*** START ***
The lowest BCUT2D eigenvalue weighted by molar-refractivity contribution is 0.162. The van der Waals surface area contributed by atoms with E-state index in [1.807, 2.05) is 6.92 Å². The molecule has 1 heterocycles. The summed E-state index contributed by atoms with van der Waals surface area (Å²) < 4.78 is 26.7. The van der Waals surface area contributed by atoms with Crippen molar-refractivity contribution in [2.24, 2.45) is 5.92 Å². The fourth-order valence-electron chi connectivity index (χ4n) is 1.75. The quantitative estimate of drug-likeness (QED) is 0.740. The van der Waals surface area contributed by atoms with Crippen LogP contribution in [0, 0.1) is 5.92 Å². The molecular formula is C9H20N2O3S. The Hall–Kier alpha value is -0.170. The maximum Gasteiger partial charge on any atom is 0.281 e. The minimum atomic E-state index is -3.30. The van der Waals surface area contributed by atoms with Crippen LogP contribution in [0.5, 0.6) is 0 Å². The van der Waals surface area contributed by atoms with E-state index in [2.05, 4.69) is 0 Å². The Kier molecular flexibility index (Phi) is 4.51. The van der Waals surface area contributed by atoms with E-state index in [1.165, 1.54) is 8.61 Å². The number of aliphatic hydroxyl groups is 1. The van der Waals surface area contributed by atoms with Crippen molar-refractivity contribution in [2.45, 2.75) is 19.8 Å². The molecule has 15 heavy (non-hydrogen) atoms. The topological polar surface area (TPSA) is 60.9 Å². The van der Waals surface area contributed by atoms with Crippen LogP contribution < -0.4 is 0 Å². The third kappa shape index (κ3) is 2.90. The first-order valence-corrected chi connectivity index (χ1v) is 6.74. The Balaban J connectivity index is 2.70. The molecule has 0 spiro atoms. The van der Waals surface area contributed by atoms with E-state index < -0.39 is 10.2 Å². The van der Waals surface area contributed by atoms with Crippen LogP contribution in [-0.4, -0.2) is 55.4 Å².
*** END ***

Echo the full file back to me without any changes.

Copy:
The lowest BCUT2D eigenvalue weighted by molar-refractivity contribution is 0.162. The van der Waals surface area contributed by atoms with E-state index in [1.807, 2.05) is 6.92 Å². The molecule has 1 heterocycles. The summed E-state index contributed by atoms with van der Waals surface area (Å²) < 4.78 is 26.7. The van der Waals surface area contributed by atoms with Crippen molar-refractivity contribution in [2.24, 2.45) is 5.92 Å². The fourth-order valence-electron chi connectivity index (χ4n) is 1.75. The quantitative estimate of drug-likeness (QED) is 0.740. The van der Waals surface area contributed by atoms with Crippen LogP contribution in [0, 0.1) is 5.92 Å². The molecular formula is C9H20N2O3S. The Hall–Kier alpha value is -0.170. The maximum Gasteiger partial charge on any atom is 0.281 e. The minimum atomic E-state index is -3.30. The van der Waals surface area contributed by atoms with Crippen LogP contribution in [0.5, 0.6) is 0 Å². The van der Waals surface area contributed by atoms with E-state index in [2.05, 4.69) is 0 Å². The Kier molecular flexibility index (Phi) is 4.51. The van der Waals surface area contributed by atoms with E-state index in [1.165, 1.54) is 8.61 Å². The number of aliphatic hydroxyl groups is 1. The van der Waals surface area contributed by atoms with Crippen molar-refractivity contribution in [2.45, 2.75) is 19.8 Å². The molecule has 15 heavy (non-hydrogen) atoms. The topological polar surface area (TPSA) is 60.9 Å². The van der Waals surface area contributed by atoms with Crippen LogP contribution < -0.4 is 0 Å². The third kappa shape index (κ3) is 2.90. The first-order valence-corrected chi connectivity index (χ1v) is 6.74. The Balaban J connectivity index is 2.70. The molecule has 0 spiro atoms. The van der Waals surface area contributed by atoms with E-state index < -0.39 is 10.2 Å². The van der Waals surface area contributed by atoms with Crippen LogP contribution in [-0.4, -0.2) is 55.4 Å².